By Jeff Brumley
The space Susan Rogers calls her main office is pretty artsy for a Baptist pastor. It’s adorned with the paintings of local artists and furnished with comfy couches, high-top tables and free Wi-Fi. It even has a staffed coffee bar and dessert counter.
It even comes with a name: Three Layers Café, a popular hangout gathering in the gritty Jacksonville neighborhood of Springfield.
“I’m much more comfortable here than I am in offices,” Rogers, 38, said there recently, sipping her coffee. “I would always come here to sit, write and dream.”
Those dreams have become The Well at Springfield, a new church start begun in March 2011 by Rogers with the help of Cooperative Baptist Fellowship of Florida and Hendricks Avenue Baptist Church in Jacksonville.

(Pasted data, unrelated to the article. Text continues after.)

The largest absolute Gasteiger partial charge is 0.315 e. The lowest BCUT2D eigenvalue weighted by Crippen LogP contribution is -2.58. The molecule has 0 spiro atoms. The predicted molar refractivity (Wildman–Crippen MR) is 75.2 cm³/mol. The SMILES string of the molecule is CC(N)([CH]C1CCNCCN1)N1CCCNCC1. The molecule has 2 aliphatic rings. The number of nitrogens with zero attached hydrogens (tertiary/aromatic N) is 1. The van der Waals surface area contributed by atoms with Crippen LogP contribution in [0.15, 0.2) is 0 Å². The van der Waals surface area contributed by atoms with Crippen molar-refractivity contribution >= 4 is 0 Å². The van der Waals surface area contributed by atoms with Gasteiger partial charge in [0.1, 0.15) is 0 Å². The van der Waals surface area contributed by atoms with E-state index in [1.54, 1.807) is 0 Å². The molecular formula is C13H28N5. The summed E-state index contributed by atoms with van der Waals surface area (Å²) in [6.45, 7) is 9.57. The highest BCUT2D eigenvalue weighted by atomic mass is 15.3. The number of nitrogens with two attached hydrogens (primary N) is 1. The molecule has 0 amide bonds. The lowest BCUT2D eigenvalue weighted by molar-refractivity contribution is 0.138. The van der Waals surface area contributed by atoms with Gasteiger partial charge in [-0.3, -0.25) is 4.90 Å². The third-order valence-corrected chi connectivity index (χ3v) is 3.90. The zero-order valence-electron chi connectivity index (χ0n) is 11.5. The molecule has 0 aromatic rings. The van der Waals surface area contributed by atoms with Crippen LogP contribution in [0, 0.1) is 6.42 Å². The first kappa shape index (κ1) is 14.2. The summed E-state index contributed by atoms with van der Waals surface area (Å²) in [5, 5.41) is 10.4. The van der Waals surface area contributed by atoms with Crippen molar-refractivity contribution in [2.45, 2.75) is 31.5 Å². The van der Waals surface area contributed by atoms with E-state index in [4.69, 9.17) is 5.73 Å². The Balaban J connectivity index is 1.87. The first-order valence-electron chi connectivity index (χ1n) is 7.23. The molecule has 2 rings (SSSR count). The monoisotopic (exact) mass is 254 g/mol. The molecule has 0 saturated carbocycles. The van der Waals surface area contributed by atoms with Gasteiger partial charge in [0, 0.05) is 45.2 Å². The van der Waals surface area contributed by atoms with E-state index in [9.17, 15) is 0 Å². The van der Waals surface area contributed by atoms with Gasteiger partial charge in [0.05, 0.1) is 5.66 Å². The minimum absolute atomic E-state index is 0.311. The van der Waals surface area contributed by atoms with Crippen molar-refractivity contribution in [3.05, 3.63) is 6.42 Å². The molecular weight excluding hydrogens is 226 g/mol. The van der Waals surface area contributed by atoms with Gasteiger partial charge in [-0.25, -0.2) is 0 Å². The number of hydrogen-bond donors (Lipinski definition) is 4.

Its biblically evocative name and urban setting also place The Well on the forefront of the rapidly growing, and constantly changing, “missional” church movement. It consists of hundreds of mostly small (and often tiny) hyper-local churches from across the theological spectrum. They seek to make the gospel culturally relevant and to meet the social and physical needs in their communities.
Drawing the unchurched
They also tend to share an aversion to owning or erecting buildings, a trait that’s attractive to the unchurched and those disaffected by formal Christianity, said David King, missional congregations assistant for CBF.
“If they see steeples, they have some preconceptions,” King said. “They are more willing to go into someone’s home or a coffee shop to talk about spiritual issues.”
King said CBF and other denominational leaders are seeing a corresponding interest in church starting and planting among younger seminarians. Seminaries are responding. More coursework is being offered in church starting and church planting degree programs are coming online.